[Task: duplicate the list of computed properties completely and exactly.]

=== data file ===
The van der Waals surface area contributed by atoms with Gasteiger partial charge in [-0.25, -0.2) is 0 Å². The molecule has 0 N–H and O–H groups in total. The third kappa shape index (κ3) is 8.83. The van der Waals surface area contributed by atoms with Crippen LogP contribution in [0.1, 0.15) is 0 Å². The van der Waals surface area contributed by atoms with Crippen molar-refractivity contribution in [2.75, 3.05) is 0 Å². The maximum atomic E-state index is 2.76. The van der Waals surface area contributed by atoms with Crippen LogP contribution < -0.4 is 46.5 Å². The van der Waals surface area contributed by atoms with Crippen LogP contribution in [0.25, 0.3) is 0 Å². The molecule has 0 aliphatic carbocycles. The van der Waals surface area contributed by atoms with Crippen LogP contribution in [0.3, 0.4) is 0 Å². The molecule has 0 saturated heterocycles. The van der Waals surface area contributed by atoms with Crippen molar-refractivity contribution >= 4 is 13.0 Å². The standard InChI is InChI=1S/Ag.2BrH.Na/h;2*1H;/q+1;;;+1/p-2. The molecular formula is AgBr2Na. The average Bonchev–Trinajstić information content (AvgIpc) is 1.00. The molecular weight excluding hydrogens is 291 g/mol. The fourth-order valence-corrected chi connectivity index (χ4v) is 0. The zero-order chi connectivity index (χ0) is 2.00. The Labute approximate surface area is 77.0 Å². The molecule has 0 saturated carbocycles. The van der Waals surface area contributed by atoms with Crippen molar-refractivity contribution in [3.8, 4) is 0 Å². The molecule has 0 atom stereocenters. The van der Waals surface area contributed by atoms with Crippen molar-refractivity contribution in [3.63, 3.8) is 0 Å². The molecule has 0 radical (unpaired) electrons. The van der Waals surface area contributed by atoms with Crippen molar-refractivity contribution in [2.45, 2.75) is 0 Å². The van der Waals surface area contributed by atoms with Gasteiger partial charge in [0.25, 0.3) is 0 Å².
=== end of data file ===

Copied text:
The van der Waals surface area contributed by atoms with Gasteiger partial charge in [-0.25, -0.2) is 0 Å². The molecule has 0 N–H and O–H groups in total. The third kappa shape index (κ3) is 8.83. The van der Waals surface area contributed by atoms with Crippen LogP contribution in [0.1, 0.15) is 0 Å². The van der Waals surface area contributed by atoms with Crippen molar-refractivity contribution in [2.75, 3.05) is 0 Å². The maximum atomic E-state index is 2.76. The van der Waals surface area contributed by atoms with Crippen LogP contribution < -0.4 is 46.5 Å². The van der Waals surface area contributed by atoms with Crippen LogP contribution in [0.25, 0.3) is 0 Å². The molecule has 0 aliphatic carbocycles. The van der Waals surface area contributed by atoms with Crippen LogP contribution in [0.3, 0.4) is 0 Å². The molecule has 0 saturated heterocycles. The van der Waals surface area contributed by atoms with Crippen molar-refractivity contribution >= 4 is 13.0 Å². The standard InChI is InChI=1S/Ag.2BrH.Na/h;2*1H;/q+1;;;+1/p-2. The molecular formula is AgBr2Na. The average Bonchev–Trinajstić information content (AvgIpc) is 1.00. The molecular weight excluding hydrogens is 291 g/mol. The fourth-order valence-corrected chi connectivity index (χ4v) is 0. The zero-order chi connectivity index (χ0) is 2.00. The Labute approximate surface area is 77.0 Å². The molecule has 0 saturated carbocycles. The van der Waals surface area contributed by atoms with Crippen molar-refractivity contribution in [3.8, 4) is 0 Å². The molecule has 0 atom stereocenters. The van der Waals surface area contributed by atoms with Crippen molar-refractivity contribution in [3.63, 3.8) is 0 Å². The molecule has 0 radical (unpaired) electrons. The van der Waals surface area contributed by atoms with Crippen molar-refractivity contribution in [2.45, 2.75) is 0 Å². The van der Waals surface area contributed by atoms with Gasteiger partial charge in [0.25, 0.3) is 0 Å².